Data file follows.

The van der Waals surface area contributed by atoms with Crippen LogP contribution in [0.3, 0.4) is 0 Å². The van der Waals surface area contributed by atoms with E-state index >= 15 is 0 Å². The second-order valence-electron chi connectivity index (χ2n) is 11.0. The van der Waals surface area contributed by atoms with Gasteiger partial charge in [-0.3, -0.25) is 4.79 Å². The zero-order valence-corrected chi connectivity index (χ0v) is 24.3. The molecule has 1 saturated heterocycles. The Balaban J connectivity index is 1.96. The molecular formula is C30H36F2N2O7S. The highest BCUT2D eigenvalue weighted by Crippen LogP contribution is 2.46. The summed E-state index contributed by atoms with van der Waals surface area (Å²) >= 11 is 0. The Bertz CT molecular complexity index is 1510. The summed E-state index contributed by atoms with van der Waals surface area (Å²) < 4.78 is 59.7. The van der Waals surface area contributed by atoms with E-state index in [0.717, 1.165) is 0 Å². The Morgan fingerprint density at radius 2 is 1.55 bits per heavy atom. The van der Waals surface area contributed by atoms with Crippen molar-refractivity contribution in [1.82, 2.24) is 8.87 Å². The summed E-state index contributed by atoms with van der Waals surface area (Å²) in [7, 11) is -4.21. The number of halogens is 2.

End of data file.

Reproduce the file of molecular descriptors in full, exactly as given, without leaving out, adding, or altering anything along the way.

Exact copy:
The van der Waals surface area contributed by atoms with Crippen LogP contribution in [0.3, 0.4) is 0 Å². The van der Waals surface area contributed by atoms with E-state index >= 15 is 0 Å². The second-order valence-electron chi connectivity index (χ2n) is 11.0. The van der Waals surface area contributed by atoms with Gasteiger partial charge in [-0.3, -0.25) is 4.79 Å². The zero-order valence-corrected chi connectivity index (χ0v) is 24.3. The molecule has 1 saturated heterocycles. The Balaban J connectivity index is 1.96. The molecular formula is C30H36F2N2O7S. The highest BCUT2D eigenvalue weighted by Crippen LogP contribution is 2.46. The summed E-state index contributed by atoms with van der Waals surface area (Å²) >= 11 is 0. The Bertz CT molecular complexity index is 1510. The summed E-state index contributed by atoms with van der Waals surface area (Å²) < 4.78 is 59.7. The van der Waals surface area contributed by atoms with E-state index in [0.717, 1.165) is 0 Å². The Morgan fingerprint density at radius 2 is 1.55 bits per heavy atom. The van der Waals surface area contributed by atoms with Crippen molar-refractivity contribution in [1.82, 2.24) is 8.87 Å². The summed E-state index contributed by atoms with van der Waals surface area (Å²) in [7, 11) is -4.21. The number of halogens is 2.